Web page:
Whether we like it or not, and there are many in the “dislike” camp, business and economic issues are going to be particularly significant in 2015, and of course politics will play a part in this too. A major election in the UK in May, where the outcome is far from certain unless of course the Labour Party manage to bring back David Milliband. There are issues over whether Greece will stay or leave the Euro, and whether it matters more politically or economically. How are both the US and the German economies really doing, and let’s not forget China – again, politically and economically?
But for me, the questions that I have uppermost in my mind that have the potential to disrupt our day to day lives in 2015 relate to the rise of both terrorism and nationalism.
Now, living in Hong Kong you might be forgiven for thinking that not much of this affects us here, but it would also be wrong to be complacent – especially if you travel to just about anywhere else.
You don’t hear quite so much these days about ISIS, ISIL, Islamic State, or Da’esh, the various names still in use for the aggressors in the war in Iraq, although the latter name is becoming more commonly used. Should this lack of news indicate that the war against these people is being won? Certainly there have been positive gains by the opposing forces, but this is likely to end up eventually as yet another guerrilla war with pockets of resistance popping up now and again, and probably spilling across borders. And let’s be honest, the Taliban are not in favour of Da’esh either so expect a battle between both organisations.
Also, although it is hard to separate them at times – we need to keep in mind that there is a far broader, saner, more rational face of Islam than that portrayed in the media. However, issues like the sentencing of a human being to 1,000 lashes by the Saudi authorities do absolutely nothing to promote impressions of sanity.
Recent events, particularly in Europe (Paris, Belgium, for example) – are not likely to soothe fears. In addition the rise of nationalism in many countries, for example, in the UK where the UKIP party is gaining ground, just prior to the elections: in France where the National Front is making significant gains, in Germany where Pegida – an anti-Islamic Group has been attracting much attention but also, thankfully where rival demonstrations have also been held. But “nationalism” is not confined to Europe. A daily scan of the media – whilst it's not always accurate or objective – does report of such tendencies elsewhere.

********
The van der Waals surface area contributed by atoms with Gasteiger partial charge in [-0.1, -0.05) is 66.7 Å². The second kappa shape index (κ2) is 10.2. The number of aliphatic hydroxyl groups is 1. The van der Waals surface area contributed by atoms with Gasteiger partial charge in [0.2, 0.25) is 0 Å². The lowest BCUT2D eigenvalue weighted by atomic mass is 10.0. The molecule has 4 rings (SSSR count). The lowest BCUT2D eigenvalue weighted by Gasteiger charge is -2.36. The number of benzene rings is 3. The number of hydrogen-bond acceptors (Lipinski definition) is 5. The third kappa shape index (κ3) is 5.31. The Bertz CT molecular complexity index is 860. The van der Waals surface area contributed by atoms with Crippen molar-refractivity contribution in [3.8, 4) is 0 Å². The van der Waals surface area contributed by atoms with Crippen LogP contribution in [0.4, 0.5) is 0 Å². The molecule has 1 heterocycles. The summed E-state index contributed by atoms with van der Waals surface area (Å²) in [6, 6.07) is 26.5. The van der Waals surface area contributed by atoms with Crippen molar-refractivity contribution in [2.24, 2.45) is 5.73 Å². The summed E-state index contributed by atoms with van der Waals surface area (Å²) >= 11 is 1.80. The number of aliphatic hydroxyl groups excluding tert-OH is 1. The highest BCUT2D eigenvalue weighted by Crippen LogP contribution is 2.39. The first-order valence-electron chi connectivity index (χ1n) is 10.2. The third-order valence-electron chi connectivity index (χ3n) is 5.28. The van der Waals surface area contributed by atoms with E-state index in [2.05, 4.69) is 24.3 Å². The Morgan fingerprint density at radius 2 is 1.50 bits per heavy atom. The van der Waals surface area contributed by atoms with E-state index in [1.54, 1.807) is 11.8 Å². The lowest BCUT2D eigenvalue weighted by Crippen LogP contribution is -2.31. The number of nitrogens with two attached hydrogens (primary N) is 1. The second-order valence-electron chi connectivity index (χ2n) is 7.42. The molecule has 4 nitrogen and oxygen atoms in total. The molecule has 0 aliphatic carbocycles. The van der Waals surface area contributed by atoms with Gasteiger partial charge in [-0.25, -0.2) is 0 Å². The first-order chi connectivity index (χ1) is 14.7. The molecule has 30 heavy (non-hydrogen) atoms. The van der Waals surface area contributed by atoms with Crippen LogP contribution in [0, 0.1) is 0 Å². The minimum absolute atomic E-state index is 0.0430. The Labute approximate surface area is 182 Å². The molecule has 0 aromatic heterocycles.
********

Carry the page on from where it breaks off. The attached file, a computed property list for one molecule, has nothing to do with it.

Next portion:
The bigger immediate threat surely, although once again I have heard it said by a couple of commentators that it is not really a threat at all even after the Paris “massacre”, is the growth of in-country isolated cells attacking institutions or people they don’t like, “inspired” by the Da’esh. And what happens when some of these terrorists return to their home countries - will our home security forces be alert to their return? I have to believe that in the majority of cases they will, but some will inevitably slip through the net and disappear for a while. And these “fighters” – now murderers in many cases – may well continue their fight on home soil.Don't forget that Da’esh has attracted people from the West and the East. From Britain and America, from Europe but also from Muslim populations in South East Asia, and from North West China.
We should be, must be, alert to the potential for serious mischief in 2015.
What however seems to be a common theme though is generally – not always – the people who are attracted to these terrorist organisations are often disaffected, under or un-employed, lacking education and with few alternatives in life.
Our world today is no longer confined by nice neat ethnic, religious or linguistic boundaries. We live in a melting pot of cultures, and many countries try to embrace new arrivals to their shores. But by the same token, those new arrivals must also aim to integrate into their surroundings and not believe that their new country should adapt everything to suit them. It’s a two way street – not one-way.
When I started my international banking career it was always impressed on us, not as I recall that we actually needed impressing, that in every new country we were sent to it was up to us to remember we were a guest in that country, and we were expected to learn and understand the culture in which we were working. It was a mark of respect. Today, I fear that respect has gone. Integration has gone. And, as a final point, education is playing a part in that disintegration.
I feel sorry for many teachers in many schools. They are often underpaid, underappreciated, have become "parents" in absentia by default, have class sizes that are too big and are almost dragged into a situation where they move at the pace of the underachievers in the classroom. As a result in many inner cities and some of the poorer developing countries, despite the best efforts of the teachers, we have undereducated children with minimal job prospects living in un-integrated communities. They are an easy target for recruiters to violence.
If this is allowed to continue, we will see more wanton acts of destruction and senseless killings in 2015, and I wonder where the leaders are going to come from that have the ability and the determination to put this right.
If we keep our wits about us, take our surroundings seriously, elect politicians who will serve their communities better, improve education, encourage integration, hold businesses accountable to pay fair wages and salaries and create job opportunities, maybe we will have a chance of success.
The rise of nationalism is not the solution, but I can understand why it is attractive to many. Neither are terrorist acts acceptable in any shape or form, but for heaven’s sake let’s try and re-discover respect and dignity towards our fellow human beings – whatever they believe in. Murder is not an option.